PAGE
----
Theatrical laboratory Flying Bobcat was born out of happenstance. Its artistic directors met by chance at the Leonardo Museum in downtown Salt Lake City.
Robert Scott Smith is one of the founders and co-artistic directors of Flying Bobcat. He is also a professor at the University of Utah in the Actor Training program. He recently directed an all-female production of “Hamlet” at the U and prior to that was the tiger/narrator in “Climbing with Tigers.” Other recent credits include “Saturday’s Voyeur” at Salt Lake Acting Company. He received his MFA at the Old Globe Theatre Actor Training Program at the University of San Diego and his BFA from the U, also in the Actor Training Program.
Alexandra Harbold is the other founder and co-artistic director of Flying Bobcat. She co-created and directed “Senses 5,” “Love” and “Mind Over Matter” for the Leonardo. She also directed several shows at Salt Lake Acting company while serving as their artistic and literary associate. She has worked with many local companies including Pioneer Memorial Theater, Pygmalion and Pinnacle acting company. Most recently, she directed “Self Defense” at the U. She has her master’s degree from the University of London Goldsmiths College and a BA from Middleburg College. She is certified in Stanislavsky and Viewpoints training from Skidmore College and has trained with the British American Drama Academy, Oxford at Balliol College.
These two founders drew together to create pieces for a series of pop-up shows at the Leonardo. The fusion of art, science and technology in these shows drew Smith and Harbold in a new creative direction — soon finding themselves directing pieces such as “Mind over Matter” by Caitlin Blue, where they projected images of the human body onto themselves.
Smith said he always thought about creating new work while living and working in New York City as an actor. Once he started working at the Leonardo, he realized how much he enjoyed the pop-up series and devised theater as his medium.
According to Smith, his style is based around “a collaboration of different artists across different disciplines creating new work.” In his view, “artists” and “disciplines” could be anything followed by a spark of inspiration: “Everything depends on where the creative spark lies.”
For Smith and Harbold, their spark resided in founding their own theater company — Flying Bobcat. This company is unique in more ways than its creation. It isn’t merely focused on choosing shows to please an audience or to get funds. Its artists build shows off of what inspires them. Smith explained he and Harbold aren’t thinking about a “target” or “model” but “the work itself and who [they] want to see the work.”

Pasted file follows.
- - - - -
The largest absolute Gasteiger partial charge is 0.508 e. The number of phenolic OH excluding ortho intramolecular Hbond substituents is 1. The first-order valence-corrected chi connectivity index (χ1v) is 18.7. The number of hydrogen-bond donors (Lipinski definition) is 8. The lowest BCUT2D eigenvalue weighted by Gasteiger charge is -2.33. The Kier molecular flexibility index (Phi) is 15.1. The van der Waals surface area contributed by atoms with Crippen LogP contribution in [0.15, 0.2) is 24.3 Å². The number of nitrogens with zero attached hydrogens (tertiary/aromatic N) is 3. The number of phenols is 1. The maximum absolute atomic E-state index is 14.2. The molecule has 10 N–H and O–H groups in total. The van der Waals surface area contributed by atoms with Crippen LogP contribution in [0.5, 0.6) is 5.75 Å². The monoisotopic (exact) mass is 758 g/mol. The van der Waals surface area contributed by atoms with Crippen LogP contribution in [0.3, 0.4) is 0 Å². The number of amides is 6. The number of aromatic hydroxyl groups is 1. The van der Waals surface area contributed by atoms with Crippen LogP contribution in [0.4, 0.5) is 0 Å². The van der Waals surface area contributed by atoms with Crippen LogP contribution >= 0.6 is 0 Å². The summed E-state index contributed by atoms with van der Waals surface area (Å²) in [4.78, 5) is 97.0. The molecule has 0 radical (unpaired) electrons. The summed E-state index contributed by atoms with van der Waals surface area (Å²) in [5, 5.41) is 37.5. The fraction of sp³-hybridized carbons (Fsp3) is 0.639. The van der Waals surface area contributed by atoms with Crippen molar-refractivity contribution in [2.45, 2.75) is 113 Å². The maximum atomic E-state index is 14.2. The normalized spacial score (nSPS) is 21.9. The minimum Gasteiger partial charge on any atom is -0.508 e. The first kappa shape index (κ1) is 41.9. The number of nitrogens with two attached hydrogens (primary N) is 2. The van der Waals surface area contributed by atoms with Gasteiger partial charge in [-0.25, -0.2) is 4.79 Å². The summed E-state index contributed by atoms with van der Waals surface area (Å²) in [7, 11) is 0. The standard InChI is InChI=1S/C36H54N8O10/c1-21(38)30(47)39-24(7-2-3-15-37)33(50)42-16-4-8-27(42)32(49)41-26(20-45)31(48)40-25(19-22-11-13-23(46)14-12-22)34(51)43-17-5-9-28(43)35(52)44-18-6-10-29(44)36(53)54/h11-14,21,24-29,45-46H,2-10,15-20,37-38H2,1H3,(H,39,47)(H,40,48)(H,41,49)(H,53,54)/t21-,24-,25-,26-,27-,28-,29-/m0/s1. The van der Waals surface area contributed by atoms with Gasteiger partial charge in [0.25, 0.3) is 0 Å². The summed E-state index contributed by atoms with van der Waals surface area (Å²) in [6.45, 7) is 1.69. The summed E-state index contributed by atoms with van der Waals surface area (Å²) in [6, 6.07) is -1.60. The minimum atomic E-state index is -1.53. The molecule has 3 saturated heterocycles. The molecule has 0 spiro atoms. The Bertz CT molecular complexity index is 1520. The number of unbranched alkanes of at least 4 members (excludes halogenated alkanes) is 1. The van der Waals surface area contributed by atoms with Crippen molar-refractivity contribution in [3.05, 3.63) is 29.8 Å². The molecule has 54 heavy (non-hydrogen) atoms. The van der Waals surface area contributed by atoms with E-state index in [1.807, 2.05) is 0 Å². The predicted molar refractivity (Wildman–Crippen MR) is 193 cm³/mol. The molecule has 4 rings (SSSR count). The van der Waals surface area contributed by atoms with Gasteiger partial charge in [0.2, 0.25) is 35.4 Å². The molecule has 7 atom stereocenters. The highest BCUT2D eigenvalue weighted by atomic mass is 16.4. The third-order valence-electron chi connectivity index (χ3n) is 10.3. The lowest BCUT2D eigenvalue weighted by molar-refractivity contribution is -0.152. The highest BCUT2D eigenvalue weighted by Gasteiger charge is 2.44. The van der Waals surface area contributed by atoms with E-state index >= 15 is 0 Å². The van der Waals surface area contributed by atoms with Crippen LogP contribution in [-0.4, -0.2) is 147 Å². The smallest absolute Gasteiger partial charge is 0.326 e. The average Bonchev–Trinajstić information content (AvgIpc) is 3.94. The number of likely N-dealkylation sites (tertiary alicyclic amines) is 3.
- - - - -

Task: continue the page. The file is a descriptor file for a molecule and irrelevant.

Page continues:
Flying Bobcat is by no means traditional. In “Feast,” the two combined dance and theater — Smith even shaved his beard onstage in a one-night performance. “Climbing with Tigers” was an entirely different show all together. Inspired by the incorporation of animation, Flying Bobcat paired with playwright Troy Deutsch to tell a story written by Dallas Graham and Nathan Glad. The story is about a little bird who is limited in his sickness, much like author Glad who was born with osteogenesis imperfecta (OI), but is healed by a magical silver tiger. The show, sponsored by Salt Lake Acting Company, brought together two actors, projection animation, a beautiful tiger’s head mask and the voices of local artists to tell Glad’s story.
Flying Bobcat is, as Smith said, a “theatrical laboratory concocting new work and… everything just comes out of wherever we are in our central theme.” The biggest challenge of this company is not money, choosing shows or even deciding who to work with. “When you create work, you are already willing to work through things and problem-solve,” he said. With an endless amount of opportunities for shows and new avenues to follow, Smith and Harbold found their biggest challenge was creating work and following through to put it out there.
However, just working is not enough for this inventive new company. “Our biggest concern is the quality of the work,” Smith said, which results in shows that take anywhere from three weeks to a year to produce. “Artists are already willing to think outside the box.” This innovative thinking is what allows the company to work with so many unforeseen challenges. “We have to figure out our own way of shaping, as a trajectory, what we want,” he said.
Smith is adamant that Flying Bobcat is “not reinventing the wheel.” He and Harbold are storytellers who simply tell stories in their own unique way. Smith talked about his experience teaching and how his classroom is a collaborative space — a echoed in Flying Bobcat’s goal in expanding its collaborative network nationally and internationally and to do more work in more locations. Smith said he would like to collaborate “beyond what’s comfortable” or “in close proximity.”
Each piece Smith and Harbold presents is unique and no two pieces are the same. The directors seem to enjoy the experience of living in the unknown and waiting to see what comes next. According to Robert, this is because “not only do [they] want to create work [they] want to learn how to do better work.” Look out for their next piece. It could be in a few weeks or a few months but whenever it does come, it is sure to be good.